The much anticipated Corporate Insolvency and Governance Bill was published on the evening of 20 May 2020. Running to 238 pages (plus 64 pages of explanatory notes) it builds on the COVID-19 related measures announced by the Business Secretary on 28 March 2020, as well as introducing other reforms that have been in prospect for rather longer. As legislation specifically drafted to address the COVID-19 crisis it is expected to be fast tracked through parliament and become law within the next week or two.
Whilst there is scope for changes before the Bill comes into force the, current headline points are:
Part of the Bill is intended to give temporary relief to businesses affected by COVID-19.
Suspension of liability for wrongful trading
The wrongful trading laws will be tweaked so that directors will not be required to contribute for any worsening of a company’s legal position in the period 1 March – 30 June 2020. In practice, this is unlikely to provide much comfort to directors. They remain potentially liable for contributions either side of this period (unless the 30 June cut off is subsequently extended). More significantly, there is no equivalent suspension for breach of duties or misfeasance claims, which to a large degree overlap with wrongful trading and are usually brought in the same action as a wrongful trading claim.
Even in the short period since the Bill was published this provision has been subject to much criticism and, unless amended, is likely to have little practical impact.
Statutory demands and winding up petitions
Alok Sharma also trailed these amendments in the 28 March 2020 announcement. However, the draft provisions are far removed from the promised protection to commercial tenants. No provision is made at all for individuals (as opposed to companies) who are tenants of commercial premises. Conversely, the Bill seeks to place a halt on all statutory demands served between 1 March and 30 June 20020 and winding up petitions issued between 27 April and 30 June 2020, unless the creditor can prove that the inability to pay was not as a result of COVID-19. The provisions will apply to all companies and are not limited to commercial tenants.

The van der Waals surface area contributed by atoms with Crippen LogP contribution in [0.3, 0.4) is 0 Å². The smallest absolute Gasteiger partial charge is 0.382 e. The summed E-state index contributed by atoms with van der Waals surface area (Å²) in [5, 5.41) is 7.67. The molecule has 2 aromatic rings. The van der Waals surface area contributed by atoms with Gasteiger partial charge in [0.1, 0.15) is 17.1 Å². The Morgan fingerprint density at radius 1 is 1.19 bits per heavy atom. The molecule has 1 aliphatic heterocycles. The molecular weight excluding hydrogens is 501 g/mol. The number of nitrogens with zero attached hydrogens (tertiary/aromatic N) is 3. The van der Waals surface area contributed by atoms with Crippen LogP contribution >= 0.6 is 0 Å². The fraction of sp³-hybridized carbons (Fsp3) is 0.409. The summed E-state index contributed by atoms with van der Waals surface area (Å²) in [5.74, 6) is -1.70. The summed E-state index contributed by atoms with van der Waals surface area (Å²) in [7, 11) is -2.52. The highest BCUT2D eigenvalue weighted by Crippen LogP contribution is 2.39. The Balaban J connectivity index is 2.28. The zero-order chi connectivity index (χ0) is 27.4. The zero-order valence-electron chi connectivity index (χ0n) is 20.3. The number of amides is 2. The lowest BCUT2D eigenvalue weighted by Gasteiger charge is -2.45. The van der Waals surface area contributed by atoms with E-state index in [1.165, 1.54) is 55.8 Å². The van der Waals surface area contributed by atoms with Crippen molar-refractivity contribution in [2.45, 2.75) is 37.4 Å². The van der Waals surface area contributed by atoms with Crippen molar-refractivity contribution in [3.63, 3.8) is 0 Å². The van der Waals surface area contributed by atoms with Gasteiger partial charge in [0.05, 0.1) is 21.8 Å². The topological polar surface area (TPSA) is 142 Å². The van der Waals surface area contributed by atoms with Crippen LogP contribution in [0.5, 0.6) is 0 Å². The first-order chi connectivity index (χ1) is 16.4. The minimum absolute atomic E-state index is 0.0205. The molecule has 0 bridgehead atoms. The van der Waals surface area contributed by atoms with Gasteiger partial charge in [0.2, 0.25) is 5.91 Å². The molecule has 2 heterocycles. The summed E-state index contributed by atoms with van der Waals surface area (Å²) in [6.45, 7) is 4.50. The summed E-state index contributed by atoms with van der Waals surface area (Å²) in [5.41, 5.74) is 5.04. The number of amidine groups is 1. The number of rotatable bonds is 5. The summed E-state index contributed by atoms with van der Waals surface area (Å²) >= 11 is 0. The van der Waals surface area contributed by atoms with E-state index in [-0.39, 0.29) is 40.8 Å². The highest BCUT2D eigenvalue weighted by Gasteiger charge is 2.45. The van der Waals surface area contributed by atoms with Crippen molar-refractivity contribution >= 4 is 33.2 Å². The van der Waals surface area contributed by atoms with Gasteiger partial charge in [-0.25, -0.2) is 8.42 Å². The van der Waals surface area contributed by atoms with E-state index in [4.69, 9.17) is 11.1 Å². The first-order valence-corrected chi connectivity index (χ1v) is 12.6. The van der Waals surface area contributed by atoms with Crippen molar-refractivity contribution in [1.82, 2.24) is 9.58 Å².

How this will play out in practice remains to be seen but, as drafted, the ability of a creditor to pursue an undisputed debt will be very severely limited. Whilst there is provision for the Court to determine that the inability to pay is not COVID-19 related, the practical and evidential hurdles for a creditor to overcome seem very challenging.
Meeting and filing requirements
Some time extensions have already been put in place for compulsory filings at Companies House. The Bill allows the Secretary of State to temporarily make further extensions of time. The is also a relaxation in the requirement for companies to hold AGMs.
The remaining provisions are not directly related to COVID-19 and, if passed, will become permanent law.
Companies will be able to apply for a 20 day moratorium for protection from creditor action, which can be extended by the directors, creditor consent or court order. The moratorium is intended to allow a breathing space for the company to put together a rescue plan. Unlike administration, the directors will remain in day to day control of the company. However, a licensed insolvency practitioner must act a ‘Monitor’ to confirm that it is likely that the moratorium will allow the rescue of the company as a going concern. The Monitor must consent to certain financial transactions and can bring the moratorium to an end if they no longer believe that the company can be saved.
This will be a new process similar to a company voluntary arrangement (CVA). As with a CVA 75% of a class of creditors can vote to accept a compromise in support of their claims, binding any dissenting minority. However, unlike CVAs, the restructuring plan can also be used to bind secured creditors, known as ‘cross-class cram down’. The plan must be sanctioned by the court after it is approved by creditors and is dependent on the creditors not being worse off than the alternative if the plan were not approved.
Supplier termination clauses
Supply contracts often contain a clause permitting termination in the event of a customer’s insolvency. The Bill will prohibit the use of such clauses provided that the goods or services continue to be paid for, together with other protections to prevent supplier hardship.